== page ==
Wednesday, 5 August 2020

A Little Paris in July in the Kitchen

To finish off another wonderful year of Paris in July with Tamara @Thyme For Tea, I'm going to tempt you with a few of the Parisian style means I enjoyed through July.

My favourite local cafe is called Cafe d'Yvoire. They specialise in French cakes, desserts and meals. Mostly I just enjoy my morning coffee with my latest read on my days off work. But this year has been different. Covid-19 has changed many things and one of the big things has been the pressure on small businesses to stay viable during lockdowns and social distancing restrictions. 

During the height of lockdown, I continued to get my morning coffee as a takeaway, purchased through the window. For family lockdown Saturday night dinners, I would also take home various desserts for us to try. I fell in love with the salted caramel cheesecake (below), while Mr Books is a traditional lemon meringue tart man, and B19 was happy with anything chocolate-y.

Once we were allowed to dine in again, I found myself still eating the desserts, this time with my morning coffee and book! I had to increase the distance of my morning walk to justify the change!


I may have also treated myself to their magnificent Croque Madame once or twice during July as well!


It wasn't all just eating out and takeaway though.

For Mother's Day the boys gave me a book set called Art of French Cuisine. I will need more time and patience to tackle the sweet book, but the savoury book gave me lots to work with. 

With some roast beef one night, I made the Gratin Dauphinois with Haricots verts aux tomates cerises. The Gratin in particular was a HUGE hit.



A couple of weeks later I tried Julia Child's Suprêmes de Volaille aux Champignons from her Mastering the Art of French Cooking Volume One

The rich, creamy sauce was a little too much for B19, but I fell in love big time. So much so, I'm going to include a version of the recipe below. I highly recommend it.

Trying to follow one of Julia child's recipes can be a trying experience. She liked to skip back and forth between the master recipe and the one you're trying to actually cook! Finding an online version that has been collated and tidied up is much easier to use. This is one of those, with my little tweeks.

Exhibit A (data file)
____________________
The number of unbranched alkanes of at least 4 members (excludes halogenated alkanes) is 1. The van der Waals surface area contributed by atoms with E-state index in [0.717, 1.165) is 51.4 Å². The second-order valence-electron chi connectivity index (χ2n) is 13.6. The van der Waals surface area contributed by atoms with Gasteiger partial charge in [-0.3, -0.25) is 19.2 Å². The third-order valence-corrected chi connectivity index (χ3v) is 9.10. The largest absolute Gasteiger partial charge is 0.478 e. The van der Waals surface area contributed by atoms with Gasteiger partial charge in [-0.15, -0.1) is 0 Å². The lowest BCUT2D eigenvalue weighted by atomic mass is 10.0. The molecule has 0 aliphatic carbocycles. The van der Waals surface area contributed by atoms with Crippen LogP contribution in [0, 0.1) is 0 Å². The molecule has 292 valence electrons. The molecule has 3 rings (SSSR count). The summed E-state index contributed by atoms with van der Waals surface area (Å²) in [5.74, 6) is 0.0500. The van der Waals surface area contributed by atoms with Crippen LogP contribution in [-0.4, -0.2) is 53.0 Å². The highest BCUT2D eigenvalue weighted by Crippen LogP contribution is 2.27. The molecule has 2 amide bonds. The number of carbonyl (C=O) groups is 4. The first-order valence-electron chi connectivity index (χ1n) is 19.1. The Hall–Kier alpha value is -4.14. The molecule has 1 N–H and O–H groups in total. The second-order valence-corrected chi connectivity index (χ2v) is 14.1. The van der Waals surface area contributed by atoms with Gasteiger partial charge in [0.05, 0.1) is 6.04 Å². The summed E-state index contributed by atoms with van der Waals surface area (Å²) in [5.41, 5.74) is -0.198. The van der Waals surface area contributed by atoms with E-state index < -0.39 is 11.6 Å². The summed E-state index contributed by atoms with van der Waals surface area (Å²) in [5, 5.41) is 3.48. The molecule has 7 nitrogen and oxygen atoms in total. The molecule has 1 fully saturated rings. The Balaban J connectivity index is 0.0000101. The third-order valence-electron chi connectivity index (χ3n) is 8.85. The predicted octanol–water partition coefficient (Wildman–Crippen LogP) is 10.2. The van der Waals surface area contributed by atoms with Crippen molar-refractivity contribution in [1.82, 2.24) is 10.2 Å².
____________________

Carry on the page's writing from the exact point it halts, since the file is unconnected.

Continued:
Ingredients:
  • suprêmes - chicken breasts (I cut the chicken into quarters & adjusted cooking time slightly to allow for the smaller pieces, I didn't want to have to eat a whole chicken breast on my own.)
  • 1 teaspoon fresh lemon juice
  • pinch of white pepper
  • 5 Tablespoons butter
  • 120 grams white mushrooms, sliced
  • 2 Tablespoons shallots, diced
  • ⅛ teaspoon salt
  • Sauce:
  • ¼ cup chicken of beef stock
  • ¼ cup dry vermouth
  • 1 cup of whipping cream
  • salt/pepper to taste
  • 2 tablespoons fresh parsley, chopped
Instructions:
  • Rub the chicken breasts with drops of lemon juice and season with salt & white pepper.
  • Heat the butter in a heavy, oven-proof casserole until it is foaming.
  • Stir in the minced shallots and saute for a minute - do not wait to brown.
  • Stir in the mushrooms and saute lightly for 1-2 minutes - do not wait to brown.
  • Sprinkle with salt.
  • Quickly flip the chicken breasts in the butter mixture. 
  • Cover and cook over medium high heat for 8-10 minutes.
  • After that time, flip chicken breasts and cook on opposite side for another 8-10 minutes until chicken temperature reaches at least 165 degrees.
  • Remove the chicken to a warm plate (leave mushrooms/onions in the pot) and cover while making the sauce.
  • To make sauce, pour the chicken/beef stock and vermouth in with the cooking butter and mushrooms/onions.
  • Over medium high heat, boil down quickly until liquid is syrupy.
  • Stir in cream and boil down again over medium high heat until cream has thickened slightly. 
  • Off heat, taste for seasoning, and add drops of lemon juice to taste.
  • Pour the sauce over the chicken, sprinkle with parsley and serve immediately.


Bon appetit!

4 comments:

  1. Julia Child has been my favorite cookbook author from the beginning, when I was a novice in the kitchen and she had written only one book. Her recipes seem to work for me, though I haven't done many of them recently. Quite a few of them are now so familiar that I don't need to get the books out when I make them. Oddly, I don't recall having made this one, but it sounds delicious.

    be well... mae at maefood.blogspot.com

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    Replies
    1. This was only my second Julia Child recipe. She wasn’t someone that Australians grew up watching. In fact, I’m not sure if her program ever made it to Australia. I didn’t know much about her at all until the movie Julie & Julia, after which I read her memoir & made my first ever Boeuf Bourguignon!

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  2. I enjoyed The movie on Julie Child in Paris a great deal, especially as it features a blogger. The quarantine in Manila has meant no eating out, delivery and take away is available, i did Enjoy dining vicariously through your words and pictures

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  3. That croque madame looks amazing! We cooked cassoulet this month and I ate my fair share of macarons!

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